Public spending is on the increase – which means construction and government need each other more than ever before. Here’s how the two of them are coming to a mutual understanding …
A massive 40% of all construction work is for the public sector, which makes government the industry’s largest single client. Moreover, it’s a figure that is set to rise over the next few years as government spending on public works increases.
But some of the government’s spending plans have not come on stream as quickly as initially expected.
At the Labour party conference in September, construction bodies warned the government that it was failing to deliver on its infrastructure spending pledges. Trevor Walker, former chairman of the Construction Confederation, said the government’s 10-year transport plan was in “disarray” and emphasised only a consistent workflow would deliver best value for the government.
Walker also called on government to use its “procurement muscle” to improve standards in the industry by only selecting suppliers that have improved health and safety, train workers and offer better value rather than lowest cost.
We really need government to be a best-practice client – to lead a cultural change
Trevor Walker, former CC chairman
As he put it, “We really need government to be a best-practice client – to implement and to lead others through a cultural change; to adopt what we all know to be best practice.”
Although delays may have affected some public spending plans, government has shown a commitment to construction on another front – training. In November 2003 it announced an extra £46m to boost skill levels.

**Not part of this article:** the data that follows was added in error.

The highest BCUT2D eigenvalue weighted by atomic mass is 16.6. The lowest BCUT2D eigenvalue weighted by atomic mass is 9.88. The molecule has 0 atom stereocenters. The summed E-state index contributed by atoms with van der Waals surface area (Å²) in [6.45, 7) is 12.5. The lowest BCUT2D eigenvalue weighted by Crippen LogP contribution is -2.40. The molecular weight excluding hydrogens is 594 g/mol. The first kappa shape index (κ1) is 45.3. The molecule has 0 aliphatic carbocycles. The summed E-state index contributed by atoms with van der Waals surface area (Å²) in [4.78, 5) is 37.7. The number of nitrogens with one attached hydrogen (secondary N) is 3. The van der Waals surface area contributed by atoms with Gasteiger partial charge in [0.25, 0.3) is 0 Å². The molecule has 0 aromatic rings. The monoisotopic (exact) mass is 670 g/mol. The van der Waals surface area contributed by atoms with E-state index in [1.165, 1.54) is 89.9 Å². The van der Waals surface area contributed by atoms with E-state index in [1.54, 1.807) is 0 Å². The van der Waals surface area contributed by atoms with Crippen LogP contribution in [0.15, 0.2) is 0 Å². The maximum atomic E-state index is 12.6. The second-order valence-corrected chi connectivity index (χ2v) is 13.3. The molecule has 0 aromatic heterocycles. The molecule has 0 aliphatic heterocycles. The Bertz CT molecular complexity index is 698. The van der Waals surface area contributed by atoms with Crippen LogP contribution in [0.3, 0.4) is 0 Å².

This is where government has a key second role – that of shaping policy and supporting training in construction. In particular it must work with Sector Skills Councils (SSCs) to fill skill gaps and boost productivity in key economic areas. ConstructionSkills became a fully licensed SSC in 2003 and has so far received £4.5m in funding from government through the Sector Skills Development Agency. Below is a summary of what government now needs to do to support the industry.
A strong and vibrant industry, producing excellent projects, demands a reliable supply of skilled workers. ConstructionSkills is already having an impact. general levels of interest in careers in construction is on the rise.
Nigel Griffiths, construction minister
Sector Skills Agreements are a key component of the move towards demand-led, employer-driven action on skills. They will help in galvanising a shared sense of purpose across industry in meeting skill needs.
Ivan Lewis, minister for skills and vocational education
- ConstructionSkills should be included as a partner in the Business Support initiative.
- A national Lifelong Learning Network should be created.
- The DTI should endorse and participate in the proposed Skills and Productivity Observatory to support research into industry capacity and future skills requirement.
- Government funding for on-site assessment and training should be made available across the UK.
- Government funded construction contracts should require qualified workforces to support best value procurement.
- Funding for Education Business Partnerships should be extended for Construction Curriculum activities in all schools.
- Government funding for work experience should be applied to the second year of full-time FE construction courses.
- Funding for adults should be offered at the same rate as for 16-18 year-olds to encourage diversity and apprenticeships.
- Government funding should be included for local employment and training on construction projects to develop sustainable communities.
CITB Supplement 2004
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Appendix 2: the government’s role - Friends in high places